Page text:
A few weeks ago, I woke up to a dead cellphone. So, I did what most people would do – panicked! After taking the battery out, checking connections, doing a primal dance, praying, etc., the device finally woke up, but a few weeks later, the battery stopped holding a charge and I realized something was wrong.
I could almost see it dying.
As the battery drained, I felt physically ill, almost as if I was watching someone I cherished die. The good thing was that while it was going, I had time to do some essential back-ups of photographs and documents. Still, when it hit 1% power, with only seconds to “live,” I was sad.
|A dead cellphone is a sad thing.|
I got ready to go to the AT&T device center where I'd been assured that the device would either be replaced or repaired. But now another wave of panic crept in.
HOW would I drive 45 minutes without a phone? And why was that so daunting?!
Back before these mini-computers even existed, I traveled as part of my job. I'd start off on a trip a state or two away, driving for four or five hours, with nothing more than some water and maybe a sandwich on the passenger seat. I always had my AA A card, some money, and made sure the car was in good working order. And I relished that time, seeing new sights, meeting new people, cranking up the radio, and enjoying being out on the road with no one knowing exactly where I was and the office not being able to reach me. Sure, I'd check in, but when was up to me. What had happened?
When did I lose that sense of adventure?
I know: when I got used to having a safety net. Once I had one, my confidence in my ability to get out of difficult situations waned. Much like those of us who let the GPSes think for us, we forget how to navigate life without backup or thought. We hover and let others hover around us. We become so used to being connected, that in the absence of The Grid, we're fearful children who don't know how to cope.
|Our electronic safety nets - cellphones|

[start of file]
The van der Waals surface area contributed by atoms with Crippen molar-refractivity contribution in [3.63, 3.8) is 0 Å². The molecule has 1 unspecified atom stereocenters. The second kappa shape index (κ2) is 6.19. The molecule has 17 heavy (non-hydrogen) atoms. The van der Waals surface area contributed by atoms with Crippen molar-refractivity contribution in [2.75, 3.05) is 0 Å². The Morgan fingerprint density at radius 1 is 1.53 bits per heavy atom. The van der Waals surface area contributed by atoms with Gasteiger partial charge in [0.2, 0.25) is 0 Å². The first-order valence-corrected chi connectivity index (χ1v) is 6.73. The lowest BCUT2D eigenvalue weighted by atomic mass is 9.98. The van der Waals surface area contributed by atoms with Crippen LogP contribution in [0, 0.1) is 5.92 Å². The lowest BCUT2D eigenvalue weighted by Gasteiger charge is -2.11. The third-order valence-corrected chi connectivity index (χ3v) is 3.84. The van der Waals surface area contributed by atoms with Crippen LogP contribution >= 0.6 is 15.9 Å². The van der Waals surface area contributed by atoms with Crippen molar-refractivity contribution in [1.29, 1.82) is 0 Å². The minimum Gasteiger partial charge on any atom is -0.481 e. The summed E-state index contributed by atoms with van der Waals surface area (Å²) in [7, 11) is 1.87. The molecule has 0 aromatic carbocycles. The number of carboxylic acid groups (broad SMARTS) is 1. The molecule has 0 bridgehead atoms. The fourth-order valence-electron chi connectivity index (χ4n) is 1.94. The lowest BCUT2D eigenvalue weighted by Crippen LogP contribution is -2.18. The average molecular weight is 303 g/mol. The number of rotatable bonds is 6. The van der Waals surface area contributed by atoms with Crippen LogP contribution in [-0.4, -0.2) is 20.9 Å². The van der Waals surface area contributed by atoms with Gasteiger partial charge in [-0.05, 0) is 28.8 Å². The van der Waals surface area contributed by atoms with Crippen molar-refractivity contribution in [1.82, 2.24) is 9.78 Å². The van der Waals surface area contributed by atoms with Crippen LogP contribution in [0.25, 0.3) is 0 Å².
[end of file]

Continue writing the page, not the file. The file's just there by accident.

I'm not saying that cellphones are bad. As I drove to the device center, I tucked an old phone which had only the ability to call 911 in my pocket and a book under my arm. Years ago, that would have been enough. When I arrived at my destination, I immediately reached for the phone, intent on playing games or calling home, and felt a pang when I couldn't. After a moment, I dove into my book and felt a peace I hadn't experienced for quite a while. My replacement device was in my hands 30 minutes later; I called home and quickly tucked the newbie deep in my purse.
Do people need to reach me ALL the time?
Sure, if the kids are in school; I don't want to miss a call from the school nurse. Do I need to be able to reach them? Only when they're not in school. Otherwise, EVERYTHING else can wait.
My cellphone dying reminded me of the peace inherent in being off the grid for a bit. It reinforced my commitment to avoiding full dependence on these devices. You will never find all my videos, pictures, documents, or even my calendar on my phone JUST IN CASE it dies.
Is it a crutch, a necessity?
Probably. But it's one, I'm confident I COULD live without.
If you're wondering whether you're addicted to your cellphone, read this fascinating article from Psychology Today. And try to read it while you're OFF your phone.